Why are automation and control protocols important? ​

The digital transformation of industry generates operational efficiency and flexibility and capitalizes on the benefits of sensor-rich connected devices. Integrating Industrial IoT and Industry 4.0 intelligence involves converging information technology (IT) and operational technology (OT) networks.

The components of a communication infrastructure have a twofold role in serving both IT and OT technologies. In power utility networks, such as an OT network, for example, switching nodes transport data between utility equipment and the control center for metering, remote monitoring and control of assets for fault detection and automated power restoration and situational awareness for preventing power supply disruption.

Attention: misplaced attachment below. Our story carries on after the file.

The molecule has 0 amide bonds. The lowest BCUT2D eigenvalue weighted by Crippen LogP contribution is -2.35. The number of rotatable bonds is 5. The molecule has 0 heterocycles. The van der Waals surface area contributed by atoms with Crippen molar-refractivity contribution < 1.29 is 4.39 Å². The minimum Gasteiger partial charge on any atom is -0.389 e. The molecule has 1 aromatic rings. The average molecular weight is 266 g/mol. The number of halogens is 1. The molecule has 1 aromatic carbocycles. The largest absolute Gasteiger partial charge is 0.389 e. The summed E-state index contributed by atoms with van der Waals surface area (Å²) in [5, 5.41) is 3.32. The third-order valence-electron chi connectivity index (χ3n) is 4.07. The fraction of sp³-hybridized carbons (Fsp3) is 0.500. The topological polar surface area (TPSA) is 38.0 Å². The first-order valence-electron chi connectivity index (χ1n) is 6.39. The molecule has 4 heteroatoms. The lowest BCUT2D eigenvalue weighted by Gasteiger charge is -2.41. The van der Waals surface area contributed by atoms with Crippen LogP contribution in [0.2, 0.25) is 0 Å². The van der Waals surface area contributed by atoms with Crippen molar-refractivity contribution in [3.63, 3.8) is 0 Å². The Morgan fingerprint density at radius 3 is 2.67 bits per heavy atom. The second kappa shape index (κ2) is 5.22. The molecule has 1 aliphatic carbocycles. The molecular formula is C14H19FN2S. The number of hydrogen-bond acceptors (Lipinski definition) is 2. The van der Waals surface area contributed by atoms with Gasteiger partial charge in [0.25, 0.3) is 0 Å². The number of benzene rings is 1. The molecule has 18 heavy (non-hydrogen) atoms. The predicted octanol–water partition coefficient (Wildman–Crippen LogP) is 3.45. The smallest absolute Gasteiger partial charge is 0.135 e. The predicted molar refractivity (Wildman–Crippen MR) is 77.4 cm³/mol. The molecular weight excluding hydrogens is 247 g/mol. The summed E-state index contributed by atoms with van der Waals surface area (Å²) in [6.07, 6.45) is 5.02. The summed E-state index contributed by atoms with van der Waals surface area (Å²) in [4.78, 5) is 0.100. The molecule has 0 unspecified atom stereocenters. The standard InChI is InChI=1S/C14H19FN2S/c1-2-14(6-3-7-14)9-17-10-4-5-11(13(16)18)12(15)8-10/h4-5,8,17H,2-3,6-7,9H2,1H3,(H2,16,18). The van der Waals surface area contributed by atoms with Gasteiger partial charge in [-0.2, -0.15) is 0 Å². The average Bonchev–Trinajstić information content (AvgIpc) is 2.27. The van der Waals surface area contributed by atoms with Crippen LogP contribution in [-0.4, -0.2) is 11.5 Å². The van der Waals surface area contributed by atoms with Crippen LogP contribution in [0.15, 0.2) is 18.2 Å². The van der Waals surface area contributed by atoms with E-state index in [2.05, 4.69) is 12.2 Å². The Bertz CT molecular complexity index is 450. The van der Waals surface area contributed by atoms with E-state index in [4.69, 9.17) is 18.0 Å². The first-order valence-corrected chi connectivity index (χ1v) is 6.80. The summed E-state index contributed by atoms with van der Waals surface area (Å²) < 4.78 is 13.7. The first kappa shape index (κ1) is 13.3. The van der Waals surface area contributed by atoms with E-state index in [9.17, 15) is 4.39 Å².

Industrial Control Systems (ICS) are command and control systems that support industrial processes. These systems are responsible for monitoring and controlling various processes and operations. Network switching nodes commonly support automation and control protocols (like MRP, MODBUS and PROFInet) because ICS integrates with all devices in the OT network, including the equipment in the communications infrastructure.

What Industrial Ethernet products are available?

Allied Telesis has a full range of Industrial Ethernet and ruggedized networking products to suit all the above applications.